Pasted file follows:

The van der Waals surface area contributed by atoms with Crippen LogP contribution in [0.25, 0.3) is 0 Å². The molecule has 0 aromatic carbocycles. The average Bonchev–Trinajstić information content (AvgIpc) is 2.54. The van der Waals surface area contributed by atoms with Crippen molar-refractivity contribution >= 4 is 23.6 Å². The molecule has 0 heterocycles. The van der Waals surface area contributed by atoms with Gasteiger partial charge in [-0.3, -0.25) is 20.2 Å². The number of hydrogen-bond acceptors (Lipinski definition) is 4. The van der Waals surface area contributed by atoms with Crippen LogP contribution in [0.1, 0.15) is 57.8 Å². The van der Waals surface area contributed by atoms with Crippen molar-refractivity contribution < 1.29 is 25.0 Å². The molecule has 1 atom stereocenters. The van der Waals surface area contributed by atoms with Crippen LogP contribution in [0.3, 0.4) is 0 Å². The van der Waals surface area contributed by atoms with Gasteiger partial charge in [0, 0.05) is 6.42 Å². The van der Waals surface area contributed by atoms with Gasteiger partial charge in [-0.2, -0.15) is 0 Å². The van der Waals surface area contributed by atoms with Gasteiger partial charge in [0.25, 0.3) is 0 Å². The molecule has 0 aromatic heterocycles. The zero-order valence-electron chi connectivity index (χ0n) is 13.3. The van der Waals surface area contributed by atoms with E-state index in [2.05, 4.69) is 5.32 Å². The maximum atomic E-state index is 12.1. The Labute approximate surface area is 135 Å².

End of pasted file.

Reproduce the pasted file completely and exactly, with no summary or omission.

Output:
The van der Waals surface area contributed by atoms with Crippen LogP contribution in [0.25, 0.3) is 0 Å². The molecule has 0 aromatic carbocycles. The average Bonchev–Trinajstić information content (AvgIpc) is 2.54. The van der Waals surface area contributed by atoms with Crippen molar-refractivity contribution >= 4 is 23.6 Å². The molecule has 0 heterocycles. The van der Waals surface area contributed by atoms with Gasteiger partial charge in [-0.3, -0.25) is 20.2 Å². The number of hydrogen-bond acceptors (Lipinski definition) is 4. The van der Waals surface area contributed by atoms with Crippen LogP contribution in [0.1, 0.15) is 57.8 Å². The van der Waals surface area contributed by atoms with Crippen molar-refractivity contribution < 1.29 is 25.0 Å². The molecule has 1 atom stereocenters. The van der Waals surface area contributed by atoms with Crippen LogP contribution in [0.3, 0.4) is 0 Å². The van der Waals surface area contributed by atoms with Gasteiger partial charge in [0, 0.05) is 6.42 Å². The van der Waals surface area contributed by atoms with Gasteiger partial charge in [-0.2, -0.15) is 0 Å². The van der Waals surface area contributed by atoms with Gasteiger partial charge in [0.25, 0.3) is 0 Å². The molecule has 0 aromatic heterocycles. The zero-order valence-electron chi connectivity index (χ0n) is 13.3. The van der Waals surface area contributed by atoms with E-state index in [2.05, 4.69) is 5.32 Å². The maximum atomic E-state index is 12.1. The Labute approximate surface area is 135 Å².